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Published on Jun 18, 2019in Arctic 1.43
Glenn M. Stein1
Estimated H-index: 1
Published on Jun 18, 2019in Arctic 1.43
Bill Streever3
Estimated H-index: 3
Published on Jun 17, 2019in Arctic 1.43
This paper explores the relationship between sea ice conditions and cruise tourism activities in the Arctic Archipelago of Svalbard. It analyzes how cruise tourism planning and organization depend on sea ice conditions and to what extent Arctic climate change influences tourism. A mixed-method approach, including sea ice analysis and interviews with 13 cruise tourism stakeholders, was applied to grasp the complexity of Svalbard’s cruise tourism. The outcomes show that cruise traffic depends on t...
Published on Jun 17, 2019in Arctic 1.43
Cody Kupferschmidt , Fred Noddin2
Estimated H-index: 2
+ 1 AuthorsWilliam M. Tonn30
Estimated H-index: 30
We evaluated pool use by Arctic grayling (Thymallus arcticus) in an engineered stream in the Canadian Barrenlands at the summer background flow (1.0 l/s) and at enhanced flows (9.9 l/s and 21.9 l/s) similar to those during the spring spawning period. We used an acoustic Doppler velocimeter to measure and map out point velocities (horizontal and vertical) in five study pools. The positions of adult Arctic grayling were monitored for each flow condition using visual surveys and a novel video asses...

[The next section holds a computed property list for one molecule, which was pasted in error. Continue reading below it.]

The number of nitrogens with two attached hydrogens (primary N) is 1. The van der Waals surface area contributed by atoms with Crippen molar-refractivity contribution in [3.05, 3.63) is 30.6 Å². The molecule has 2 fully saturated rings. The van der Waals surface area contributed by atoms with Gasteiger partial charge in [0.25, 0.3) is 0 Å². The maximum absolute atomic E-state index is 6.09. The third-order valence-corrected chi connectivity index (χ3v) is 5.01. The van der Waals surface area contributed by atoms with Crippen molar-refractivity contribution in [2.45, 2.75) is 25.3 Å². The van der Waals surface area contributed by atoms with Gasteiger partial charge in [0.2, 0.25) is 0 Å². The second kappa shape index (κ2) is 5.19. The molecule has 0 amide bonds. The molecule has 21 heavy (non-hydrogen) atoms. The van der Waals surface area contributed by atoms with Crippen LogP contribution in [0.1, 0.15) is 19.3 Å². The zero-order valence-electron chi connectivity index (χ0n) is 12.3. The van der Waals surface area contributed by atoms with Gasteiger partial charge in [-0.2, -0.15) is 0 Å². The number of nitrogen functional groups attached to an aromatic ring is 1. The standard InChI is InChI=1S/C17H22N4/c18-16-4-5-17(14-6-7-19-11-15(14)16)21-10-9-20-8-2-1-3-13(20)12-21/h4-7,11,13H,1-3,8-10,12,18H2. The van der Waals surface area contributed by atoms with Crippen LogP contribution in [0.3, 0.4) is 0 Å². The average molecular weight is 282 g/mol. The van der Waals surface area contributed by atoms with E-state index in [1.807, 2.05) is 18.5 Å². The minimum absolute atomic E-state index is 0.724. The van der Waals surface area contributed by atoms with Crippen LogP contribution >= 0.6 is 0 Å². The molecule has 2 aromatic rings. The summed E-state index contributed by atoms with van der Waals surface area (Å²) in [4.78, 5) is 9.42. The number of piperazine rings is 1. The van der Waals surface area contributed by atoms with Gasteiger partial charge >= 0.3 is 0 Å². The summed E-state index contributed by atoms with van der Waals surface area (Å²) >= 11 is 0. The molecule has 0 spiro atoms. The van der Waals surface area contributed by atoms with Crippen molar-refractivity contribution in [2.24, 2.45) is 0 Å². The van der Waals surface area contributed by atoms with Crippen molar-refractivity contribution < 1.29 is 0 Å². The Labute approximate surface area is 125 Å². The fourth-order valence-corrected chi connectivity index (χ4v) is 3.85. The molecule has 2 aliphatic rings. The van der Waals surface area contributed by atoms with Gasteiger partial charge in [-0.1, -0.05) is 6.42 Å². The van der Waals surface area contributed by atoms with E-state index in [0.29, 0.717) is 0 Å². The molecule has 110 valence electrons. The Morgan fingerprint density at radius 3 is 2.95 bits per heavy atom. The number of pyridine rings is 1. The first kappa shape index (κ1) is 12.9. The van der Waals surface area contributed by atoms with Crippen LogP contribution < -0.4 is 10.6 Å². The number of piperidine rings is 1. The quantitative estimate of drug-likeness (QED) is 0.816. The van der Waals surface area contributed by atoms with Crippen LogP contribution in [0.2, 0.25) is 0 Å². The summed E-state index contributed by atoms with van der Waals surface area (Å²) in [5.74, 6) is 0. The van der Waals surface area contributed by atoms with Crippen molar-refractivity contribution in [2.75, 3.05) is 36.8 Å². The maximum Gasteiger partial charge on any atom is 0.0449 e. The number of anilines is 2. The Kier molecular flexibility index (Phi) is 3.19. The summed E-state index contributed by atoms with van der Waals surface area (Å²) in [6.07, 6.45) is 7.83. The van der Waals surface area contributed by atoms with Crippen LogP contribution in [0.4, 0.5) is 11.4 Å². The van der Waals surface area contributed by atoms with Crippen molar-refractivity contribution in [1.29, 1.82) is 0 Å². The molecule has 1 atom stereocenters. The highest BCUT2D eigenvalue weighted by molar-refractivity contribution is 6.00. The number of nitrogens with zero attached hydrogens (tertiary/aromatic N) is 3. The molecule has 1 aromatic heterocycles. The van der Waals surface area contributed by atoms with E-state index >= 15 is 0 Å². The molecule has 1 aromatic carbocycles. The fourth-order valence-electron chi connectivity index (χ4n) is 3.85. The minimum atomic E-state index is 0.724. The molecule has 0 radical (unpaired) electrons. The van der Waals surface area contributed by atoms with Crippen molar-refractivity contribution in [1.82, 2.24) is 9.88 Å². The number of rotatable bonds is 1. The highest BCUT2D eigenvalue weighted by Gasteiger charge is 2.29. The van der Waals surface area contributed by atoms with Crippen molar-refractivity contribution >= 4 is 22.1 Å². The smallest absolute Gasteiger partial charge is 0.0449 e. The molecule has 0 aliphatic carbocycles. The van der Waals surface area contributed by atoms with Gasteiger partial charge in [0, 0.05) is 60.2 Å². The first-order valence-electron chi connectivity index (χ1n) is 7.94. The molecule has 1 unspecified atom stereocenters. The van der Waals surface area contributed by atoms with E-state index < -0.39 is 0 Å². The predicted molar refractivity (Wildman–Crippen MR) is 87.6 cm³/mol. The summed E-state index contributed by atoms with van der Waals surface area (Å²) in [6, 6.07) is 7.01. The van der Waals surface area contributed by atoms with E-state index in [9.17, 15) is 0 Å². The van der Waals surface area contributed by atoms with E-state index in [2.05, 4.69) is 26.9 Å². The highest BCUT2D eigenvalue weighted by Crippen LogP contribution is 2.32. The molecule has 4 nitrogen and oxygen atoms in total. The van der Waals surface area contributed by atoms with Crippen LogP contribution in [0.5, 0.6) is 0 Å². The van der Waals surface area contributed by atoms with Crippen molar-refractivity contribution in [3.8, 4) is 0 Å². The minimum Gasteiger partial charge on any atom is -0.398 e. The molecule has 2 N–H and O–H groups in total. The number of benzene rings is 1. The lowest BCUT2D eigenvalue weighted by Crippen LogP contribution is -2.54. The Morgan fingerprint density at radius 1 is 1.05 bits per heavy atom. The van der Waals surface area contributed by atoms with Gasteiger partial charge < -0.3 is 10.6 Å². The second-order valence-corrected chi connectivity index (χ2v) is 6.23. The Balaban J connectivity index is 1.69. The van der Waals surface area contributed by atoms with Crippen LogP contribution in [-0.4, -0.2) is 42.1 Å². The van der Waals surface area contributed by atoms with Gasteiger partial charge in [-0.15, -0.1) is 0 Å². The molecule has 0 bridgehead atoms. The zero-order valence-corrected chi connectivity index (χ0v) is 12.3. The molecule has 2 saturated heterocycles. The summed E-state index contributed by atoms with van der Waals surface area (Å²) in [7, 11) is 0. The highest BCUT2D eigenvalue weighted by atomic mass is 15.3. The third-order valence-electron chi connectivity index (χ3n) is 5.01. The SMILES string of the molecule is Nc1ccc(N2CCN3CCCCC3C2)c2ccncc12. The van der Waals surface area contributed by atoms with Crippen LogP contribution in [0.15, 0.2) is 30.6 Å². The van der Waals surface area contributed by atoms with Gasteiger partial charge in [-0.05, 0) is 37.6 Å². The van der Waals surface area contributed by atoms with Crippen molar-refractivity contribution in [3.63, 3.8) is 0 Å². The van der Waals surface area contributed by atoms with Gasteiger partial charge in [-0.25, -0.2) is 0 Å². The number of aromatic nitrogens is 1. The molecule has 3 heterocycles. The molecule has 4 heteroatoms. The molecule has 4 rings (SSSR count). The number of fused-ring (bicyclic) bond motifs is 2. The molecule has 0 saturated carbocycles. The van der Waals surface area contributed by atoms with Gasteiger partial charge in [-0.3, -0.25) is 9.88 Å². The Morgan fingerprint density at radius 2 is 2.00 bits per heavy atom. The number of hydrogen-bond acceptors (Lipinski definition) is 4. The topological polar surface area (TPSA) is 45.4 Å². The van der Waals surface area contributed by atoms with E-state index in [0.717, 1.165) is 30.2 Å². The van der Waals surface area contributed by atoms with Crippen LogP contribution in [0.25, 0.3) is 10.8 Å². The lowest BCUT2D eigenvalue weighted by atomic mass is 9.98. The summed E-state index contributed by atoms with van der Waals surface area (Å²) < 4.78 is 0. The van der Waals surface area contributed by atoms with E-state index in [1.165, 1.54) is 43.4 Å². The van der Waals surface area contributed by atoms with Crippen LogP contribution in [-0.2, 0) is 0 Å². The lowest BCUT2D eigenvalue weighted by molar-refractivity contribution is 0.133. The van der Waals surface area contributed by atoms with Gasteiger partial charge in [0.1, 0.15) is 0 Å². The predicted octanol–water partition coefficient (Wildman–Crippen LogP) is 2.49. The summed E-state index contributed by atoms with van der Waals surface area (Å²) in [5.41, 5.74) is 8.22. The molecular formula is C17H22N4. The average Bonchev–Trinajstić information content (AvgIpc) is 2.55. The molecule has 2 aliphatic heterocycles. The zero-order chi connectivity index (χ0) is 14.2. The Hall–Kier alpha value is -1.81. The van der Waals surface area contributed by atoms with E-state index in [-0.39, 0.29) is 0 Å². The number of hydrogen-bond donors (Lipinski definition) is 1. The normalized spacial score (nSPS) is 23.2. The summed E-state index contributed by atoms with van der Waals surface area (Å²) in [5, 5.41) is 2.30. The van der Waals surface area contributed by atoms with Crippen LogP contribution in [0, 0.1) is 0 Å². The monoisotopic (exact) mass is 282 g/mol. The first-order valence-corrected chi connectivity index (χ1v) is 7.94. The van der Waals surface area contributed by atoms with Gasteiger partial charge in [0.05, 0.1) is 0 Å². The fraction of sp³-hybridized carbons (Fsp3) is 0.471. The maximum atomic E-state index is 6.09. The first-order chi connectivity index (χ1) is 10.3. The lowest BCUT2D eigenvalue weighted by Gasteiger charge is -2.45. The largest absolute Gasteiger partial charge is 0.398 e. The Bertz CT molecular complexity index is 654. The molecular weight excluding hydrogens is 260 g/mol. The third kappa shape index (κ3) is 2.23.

Published on Jun 17, 2019in Arctic 1.43
Laura Eerkes-Medrano , Henry P. Huntington2
Estimated H-index: 2
+ 1 AuthorsDavid E. Atkinson16
Estimated H-index: 16
Guidelines and best practices to engage Indigenous people in Arctic regions in biophysical research have emerged since the 1990s. Despite these guidelines, mainstream scientists still struggle to create effective working relationships with Indigenous people and engage them in their research. We encountered this issue when we visited three communities on Alaska’s west coast to study impactful weather events and the formation of “slush ice berms,” which can protect towns from storm surges. As we w...
Published on Jun 17, 2019in Arctic 1.43
As climate change and globalization are opening the Arctic to human activities, the debate about how best to organize Arctic institutions in order to facilitate regional governance has been invigorated. One of the most controversial ideas in this debate has been the notion that a comprehensive treaty should govern the Arctic. Depending on its exact design, such a treaty could radically transform regional decision-making procedures and substantial issue areas. It has been opposed by several regio...